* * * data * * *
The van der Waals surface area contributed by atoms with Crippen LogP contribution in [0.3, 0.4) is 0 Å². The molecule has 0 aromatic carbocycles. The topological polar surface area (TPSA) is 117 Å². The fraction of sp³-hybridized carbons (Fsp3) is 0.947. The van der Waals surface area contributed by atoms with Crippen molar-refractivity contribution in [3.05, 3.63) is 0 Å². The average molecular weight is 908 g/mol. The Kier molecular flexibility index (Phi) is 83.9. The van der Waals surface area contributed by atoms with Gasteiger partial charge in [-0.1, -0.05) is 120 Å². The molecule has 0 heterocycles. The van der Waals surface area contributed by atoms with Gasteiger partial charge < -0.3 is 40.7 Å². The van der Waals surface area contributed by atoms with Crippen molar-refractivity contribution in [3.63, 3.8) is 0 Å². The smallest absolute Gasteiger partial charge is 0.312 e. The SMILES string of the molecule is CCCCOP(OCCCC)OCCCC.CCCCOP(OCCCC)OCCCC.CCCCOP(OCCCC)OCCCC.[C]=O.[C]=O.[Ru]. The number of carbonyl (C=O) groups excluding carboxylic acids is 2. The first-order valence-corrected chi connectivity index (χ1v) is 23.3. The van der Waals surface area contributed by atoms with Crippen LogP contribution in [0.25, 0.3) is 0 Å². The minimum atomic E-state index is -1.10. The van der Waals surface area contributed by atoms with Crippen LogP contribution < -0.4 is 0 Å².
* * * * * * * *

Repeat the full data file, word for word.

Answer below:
The van der Waals surface area contributed by atoms with Crippen LogP contribution in [0.3, 0.4) is 0 Å². The molecule has 0 aromatic carbocycles. The topological polar surface area (TPSA) is 117 Å². The fraction of sp³-hybridized carbons (Fsp3) is 0.947. The van der Waals surface area contributed by atoms with Crippen molar-refractivity contribution in [3.05, 3.63) is 0 Å². The average molecular weight is 908 g/mol. The Kier molecular flexibility index (Phi) is 83.9. The van der Waals surface area contributed by atoms with Gasteiger partial charge in [-0.1, -0.05) is 120 Å². The molecule has 0 heterocycles. The van der Waals surface area contributed by atoms with Gasteiger partial charge < -0.3 is 40.7 Å². The van der Waals surface area contributed by atoms with Crippen molar-refractivity contribution in [3.63, 3.8) is 0 Å². The smallest absolute Gasteiger partial charge is 0.312 e. The SMILES string of the molecule is CCCCOP(OCCCC)OCCCC.CCCCOP(OCCCC)OCCCC.CCCCOP(OCCCC)OCCCC.[C]=O.[C]=O.[Ru]. The number of carbonyl (C=O) groups excluding carboxylic acids is 2. The first-order valence-corrected chi connectivity index (χ1v) is 23.3. The van der Waals surface area contributed by atoms with Crippen LogP contribution in [0.25, 0.3) is 0 Å². The minimum atomic E-state index is -1.10. The van der Waals surface area contributed by atoms with Crippen LogP contribution < -0.4 is 0 Å².